Denver A federal appeals court on Friday upheld a lower court's decision ordering a Kansas oil refining company to pay 15 percent of the costs of cleaning up contamination at a Duncan, Okla., refinery it formerly owned.
Koch Industries Inc. had appealed an Oklahoma federal judge's order that found the company partially responsible for cleanup costs incurred by current owner Tosco Corp.
A three-judge panel of the 10th U.S. Circuit Court of Appeals ruled that under federal environmental law, Tosco can recover cleanup costs from any entity that is liable or potentially liable.
"Prior owners or operators like Koch are responsible persons if they controlled the site 'at the time of disposal' of a hazardous substance," the judges ruled.
Koch said it could not be found liable under Oklahoma or federal law, and said the judge had unfairly divided the costs of cleanup and improperly admitted some evidence in the trial. The company also said the judge ignored an earlier settlement between Tosco and Sun Company Inc., which sold the refinery to Tosco in 1980.
The three-judge panel rejected each of the arguments.
Koch shut down part of the refinery in 1949 and sold it to a predecessor of Sun Company Inc. in 1953.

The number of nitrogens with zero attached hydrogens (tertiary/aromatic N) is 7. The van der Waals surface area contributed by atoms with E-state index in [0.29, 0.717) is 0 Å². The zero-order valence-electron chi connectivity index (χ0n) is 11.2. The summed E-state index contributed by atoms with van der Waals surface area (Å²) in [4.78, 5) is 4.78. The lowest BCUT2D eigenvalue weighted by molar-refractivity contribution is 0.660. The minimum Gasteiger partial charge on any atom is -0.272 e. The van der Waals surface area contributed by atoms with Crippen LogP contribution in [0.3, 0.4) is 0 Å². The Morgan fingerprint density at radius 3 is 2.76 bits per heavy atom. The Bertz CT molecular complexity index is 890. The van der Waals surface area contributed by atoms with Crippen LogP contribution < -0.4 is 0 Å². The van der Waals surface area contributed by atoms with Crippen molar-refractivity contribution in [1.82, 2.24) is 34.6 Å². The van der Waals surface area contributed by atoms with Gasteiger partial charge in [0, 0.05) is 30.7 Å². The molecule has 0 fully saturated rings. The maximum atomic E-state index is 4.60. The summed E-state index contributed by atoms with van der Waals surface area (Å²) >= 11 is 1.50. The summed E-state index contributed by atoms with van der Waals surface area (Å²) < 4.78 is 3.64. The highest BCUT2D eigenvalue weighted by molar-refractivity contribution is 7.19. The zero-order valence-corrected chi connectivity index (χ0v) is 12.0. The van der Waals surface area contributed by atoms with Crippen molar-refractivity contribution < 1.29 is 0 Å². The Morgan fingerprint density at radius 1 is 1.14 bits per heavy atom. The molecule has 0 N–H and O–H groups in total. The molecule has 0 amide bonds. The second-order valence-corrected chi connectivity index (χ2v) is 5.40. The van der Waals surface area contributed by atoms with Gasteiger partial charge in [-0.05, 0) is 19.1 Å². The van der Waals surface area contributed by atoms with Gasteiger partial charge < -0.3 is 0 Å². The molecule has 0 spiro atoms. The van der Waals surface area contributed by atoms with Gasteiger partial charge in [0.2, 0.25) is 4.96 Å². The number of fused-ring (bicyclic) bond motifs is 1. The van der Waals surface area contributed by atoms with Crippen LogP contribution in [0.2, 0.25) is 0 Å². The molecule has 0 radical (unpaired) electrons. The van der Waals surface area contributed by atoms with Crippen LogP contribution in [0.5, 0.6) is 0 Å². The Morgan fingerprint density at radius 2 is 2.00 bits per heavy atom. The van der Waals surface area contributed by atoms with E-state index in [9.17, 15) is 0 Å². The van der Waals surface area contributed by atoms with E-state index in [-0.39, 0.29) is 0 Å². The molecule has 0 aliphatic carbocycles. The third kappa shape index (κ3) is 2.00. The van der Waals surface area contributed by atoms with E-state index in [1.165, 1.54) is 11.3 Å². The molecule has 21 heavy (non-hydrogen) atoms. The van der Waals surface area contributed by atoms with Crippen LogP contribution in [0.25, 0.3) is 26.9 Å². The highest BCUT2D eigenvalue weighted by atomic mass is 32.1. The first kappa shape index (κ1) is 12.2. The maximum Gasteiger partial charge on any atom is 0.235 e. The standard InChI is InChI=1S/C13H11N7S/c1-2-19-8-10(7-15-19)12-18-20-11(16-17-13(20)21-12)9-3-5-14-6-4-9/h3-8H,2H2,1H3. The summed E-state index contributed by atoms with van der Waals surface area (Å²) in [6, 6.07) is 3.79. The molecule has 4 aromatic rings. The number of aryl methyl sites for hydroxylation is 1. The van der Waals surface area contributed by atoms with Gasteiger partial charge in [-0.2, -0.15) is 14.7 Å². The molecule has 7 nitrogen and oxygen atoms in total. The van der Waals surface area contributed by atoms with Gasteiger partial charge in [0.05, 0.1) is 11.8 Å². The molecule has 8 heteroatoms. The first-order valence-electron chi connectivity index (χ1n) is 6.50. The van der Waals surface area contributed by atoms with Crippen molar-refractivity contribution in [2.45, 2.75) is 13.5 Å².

In 1994, Tosco entered into a cleanup agreement with the Oklahoma Department of Environmental Quality, and by 1997 had spent $755,868. The appeals court said total cleanup costs are likely to exceed $2 million.
Also in 1997, Tosco sued Sun, Koch and several other now-defunct companies connected to the refinery, seeking to recoup some of the costs.
Sun settled all claims with Tosco in January 1998, leaving Koch as the only defendant. The lower court had initially found Koch responsible for 19 percent of the cleanup costs, but later reduced the company's responsibility to 15 percent. Koch had argued it was responsible only for 1.5 percent of the costs.
In a separate case in January, the U.S. Environmental Protection Agency slapped Koch with $35 million in fines for dumping 3 million gallons of crude oil into lakes and streams in Texas, Oklahoma, Kansas, Alabama, Louisiana and Missouri after more than 300 oil spills.